PUBLISHED : Tuesday, 08 October, 2002, 12:00am
UPDATED : Tuesday, 08 October, 2002, 12:00am

According to the Foreign Commonwealth Office (, the state of emergency declared in November last year has lapsed and it is uncertain whether it will be reimposed. The FCO does not advise against travel to Nepal, but tourists should monitor events carefully.

Getting around

It's easy and very cheap to navigate Nepal using the bus system, but I would be wary of taking them for all your journeys if you suffer from vertigo or motion sickness. Wherever you travel, at some stage there will be mountains, with roads hugging steep slopes and big drops on the other side. The roads are also prone to landslides. That said, you get a spectacular view of the landscape from a bus window that looks down a 100-metre drop.


Those who want to do a basic trek in Nepal should consider the Annapurna Circuit instead of the ubiquitous trek to Everest, or even going as far as base camp. We thoroughly enjoyed our five-night trek in the Annapurna, and our sirdar (head guide) told us the mountain range offered a far more beautiful vista than Everest. He also said the Everest treks can get so crowded the tourists are practically brawling as they try to keep their photos free of other people.

I recommend the Royal Chitwan National Park for wildlife. There are several lodges that provide basic accommodation and the opportunity to take elephant rides around the park at sunset and sunrise. During our visit, we saw a rhinoceros and fresh tiger prints, but no tiger.

Get out of Kathmandu and see Bhaktapur. Less than an hour away by taxi (haggle with the driver to agree a fare), Bhaktapur is a World Heritage-listed ancient city that is still very much lived in. Allow at least two to three hours to take in all the sculptures, temples and museums as well as the everyday life going on around you.

The Stupa at the Monkey Temple, so named because of the monkeys that gather there, is a great place to get an aerial view of Kathmandu.

Other than Kathmandu, the second-most beautiful place to visit is Pokhara, famous for its lake and mountains. It's quite laid-back compared to Kathmandu, with lots of rooftop dining in the hotels and restaurants, giving beautiful views of Phewa Lake where you can go boating. In the middle of the lake is a temple that a lot of pilgrims visit by canoe. A half-day boat ride costs about US$5 (HK$39) and there are lots of places where you can hire motorbikes and mountain bikes to explore on. A six- to seven-hour bus ride from Kathmandu costs about US$3, or you can take a 30-minute flight for about US$85. If you take a plane, try to get a seat on the right side to see the mountains.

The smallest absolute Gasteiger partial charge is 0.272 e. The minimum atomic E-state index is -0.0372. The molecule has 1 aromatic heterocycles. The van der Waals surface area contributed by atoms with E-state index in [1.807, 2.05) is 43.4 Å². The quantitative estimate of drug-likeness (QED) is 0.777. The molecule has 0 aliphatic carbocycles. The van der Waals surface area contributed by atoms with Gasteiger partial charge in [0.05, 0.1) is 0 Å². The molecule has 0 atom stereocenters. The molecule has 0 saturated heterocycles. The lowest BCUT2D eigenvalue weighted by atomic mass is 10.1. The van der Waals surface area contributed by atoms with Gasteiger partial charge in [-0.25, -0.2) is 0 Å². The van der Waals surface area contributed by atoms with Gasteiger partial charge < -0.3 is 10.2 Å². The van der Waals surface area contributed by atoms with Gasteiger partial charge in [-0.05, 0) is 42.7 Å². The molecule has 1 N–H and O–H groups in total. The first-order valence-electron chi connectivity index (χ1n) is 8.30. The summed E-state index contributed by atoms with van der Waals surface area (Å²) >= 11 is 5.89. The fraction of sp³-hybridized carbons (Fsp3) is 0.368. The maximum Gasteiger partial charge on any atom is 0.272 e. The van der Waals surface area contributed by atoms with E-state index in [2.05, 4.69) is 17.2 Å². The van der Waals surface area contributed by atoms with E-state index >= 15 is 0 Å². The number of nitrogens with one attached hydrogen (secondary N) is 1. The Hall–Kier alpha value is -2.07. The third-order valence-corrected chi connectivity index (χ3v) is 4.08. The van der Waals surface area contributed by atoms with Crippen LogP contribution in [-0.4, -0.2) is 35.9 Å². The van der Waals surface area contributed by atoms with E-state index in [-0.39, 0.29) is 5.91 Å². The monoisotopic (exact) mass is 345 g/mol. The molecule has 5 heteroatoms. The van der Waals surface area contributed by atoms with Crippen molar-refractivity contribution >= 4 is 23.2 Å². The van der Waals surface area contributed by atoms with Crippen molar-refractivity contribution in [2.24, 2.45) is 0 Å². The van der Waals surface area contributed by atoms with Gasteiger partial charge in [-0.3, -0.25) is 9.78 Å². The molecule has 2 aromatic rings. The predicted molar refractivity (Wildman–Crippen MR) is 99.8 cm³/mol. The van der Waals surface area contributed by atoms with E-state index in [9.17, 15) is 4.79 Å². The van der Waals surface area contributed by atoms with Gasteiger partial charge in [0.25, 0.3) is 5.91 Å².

I was a trek group leader for five years and would strongly recommend trekking to experience the country. There are so many lodges along the most popular trails that it makes sense to use their facilities, rather than camp in their yards. While these 'tea houses' are not luxurious, they are uniquely Nepali. Most are family-run and extensions of the family home, so staying in them gives a deep insight into the lives of the hardy mountain people. Accommodation and facilities are basic but clean, the food plain but nourishing and the atmosphere cosy and congenial. They're worth staying in as you support the local economy and a night's stay costs about US$1.50.

There are rivers, suitable for both first-time and seasoned rafters, which take you through heart-stopping white water and past some of the country's prettiest scenery and least-visited villages and temples. Camping on the beach at night is fascinating and you can join groups in Kathmandu or Pokhara for about US$20 a day. Even if you can't swim you can raft in one of the smaller rivers - I can't swim but I rafted about 20 times in Trisuli which is known as the learner's river.